Subject: Re: random ip_id must be configurable
To: Jun-ichiro itojun Hagino <firstname.lastname@example.org>
From: David Laight <email@example.com>
Date: 09/13/2003 00:24:25
On Fri, Sep 12, 2003 at 05:29:58PM -0400, Niels Provos wrote:
> On Fri, Sep 12, 2003 at 11:13:50AM +0100, David Laight wrote:
> > You need to:
> > a) read the code
> > b) understand what it it doing
> That is a good suggestion. So, please let me provide you with my
> own understanding of this source code:
> Out of every 15-bit block you select 30,000 non-repeating numbers.
> Afterwards, we switch to a new number space out of which we select
> another 30,000 non-repeating numbers.
> So, the minimal distance is at least 30,000 IDs before you can expect
> any collision.
Nearly (remember Itojun said that 36000 was twice RU_MAX though).
Look closer and you see that 0 to 3 values are discared from the LCG
before the value that is used as m in the final k ** m mod n sum.
These are counted into the 30,000 - so each id uses 2.5 values from
the LCG and it switches to a new number space at 30000/25 = 12000.
> > RU_MAX itself is 30000, the worst case repeat is after 7500 numbers.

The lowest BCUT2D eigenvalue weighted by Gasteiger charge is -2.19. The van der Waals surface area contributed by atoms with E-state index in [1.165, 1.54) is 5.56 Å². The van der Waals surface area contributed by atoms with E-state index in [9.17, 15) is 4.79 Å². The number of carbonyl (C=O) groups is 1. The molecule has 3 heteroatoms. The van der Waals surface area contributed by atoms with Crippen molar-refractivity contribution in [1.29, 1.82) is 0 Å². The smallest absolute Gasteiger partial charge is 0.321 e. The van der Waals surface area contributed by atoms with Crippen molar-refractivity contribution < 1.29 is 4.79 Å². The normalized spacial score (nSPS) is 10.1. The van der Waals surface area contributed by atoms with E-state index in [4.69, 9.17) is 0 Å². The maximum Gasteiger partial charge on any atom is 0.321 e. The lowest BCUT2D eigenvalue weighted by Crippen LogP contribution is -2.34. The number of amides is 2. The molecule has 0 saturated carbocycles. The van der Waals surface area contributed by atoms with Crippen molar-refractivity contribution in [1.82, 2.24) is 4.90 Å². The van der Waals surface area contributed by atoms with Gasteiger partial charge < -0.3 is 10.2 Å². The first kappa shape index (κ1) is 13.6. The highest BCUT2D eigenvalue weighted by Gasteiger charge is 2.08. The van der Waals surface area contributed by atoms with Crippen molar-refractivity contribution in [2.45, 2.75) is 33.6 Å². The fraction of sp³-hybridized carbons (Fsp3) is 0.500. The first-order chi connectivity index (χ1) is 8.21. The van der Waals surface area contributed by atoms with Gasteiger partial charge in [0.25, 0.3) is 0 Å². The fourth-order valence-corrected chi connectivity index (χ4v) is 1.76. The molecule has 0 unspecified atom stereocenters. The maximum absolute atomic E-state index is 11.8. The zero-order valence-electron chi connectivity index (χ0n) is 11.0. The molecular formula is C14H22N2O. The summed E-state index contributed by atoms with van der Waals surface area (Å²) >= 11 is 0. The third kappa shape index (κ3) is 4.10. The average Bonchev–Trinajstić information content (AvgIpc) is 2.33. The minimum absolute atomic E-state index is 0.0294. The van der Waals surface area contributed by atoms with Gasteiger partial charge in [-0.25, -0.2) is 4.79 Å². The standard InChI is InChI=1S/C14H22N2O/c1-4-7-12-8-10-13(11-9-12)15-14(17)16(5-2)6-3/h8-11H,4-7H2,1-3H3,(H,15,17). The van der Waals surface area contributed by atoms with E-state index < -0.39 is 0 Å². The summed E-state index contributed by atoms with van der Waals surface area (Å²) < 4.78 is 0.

> > The average block contains 12000 numbers, so after that you start
> > getting a chance of a collision with the block before it.
> > On average 150 numbers into a block there is a 50% chance of a repeat
> > in the last 150 numbers of the block before the last.
> > Practically you have to assume repeats after 12000 numbers.
> I have no idea where you are getting these numbers from.
The 150 is from the following:
Take k different numbers from n, then a random number from the same n.
The chance that the random one is different from the k is (n - k)/n
The chance that k random ones are different is ((n - k)/n)**k
For n = 32768 and k 150 this is about 1/2.
(this isn't quite the correct sum, but is close enough and easier to
> Ps: Obviously, I am biased in this discussion, as Itojun is my
> declared open-source hero.
Try a different hero :-)
David Laight: firstname.lastname@example.org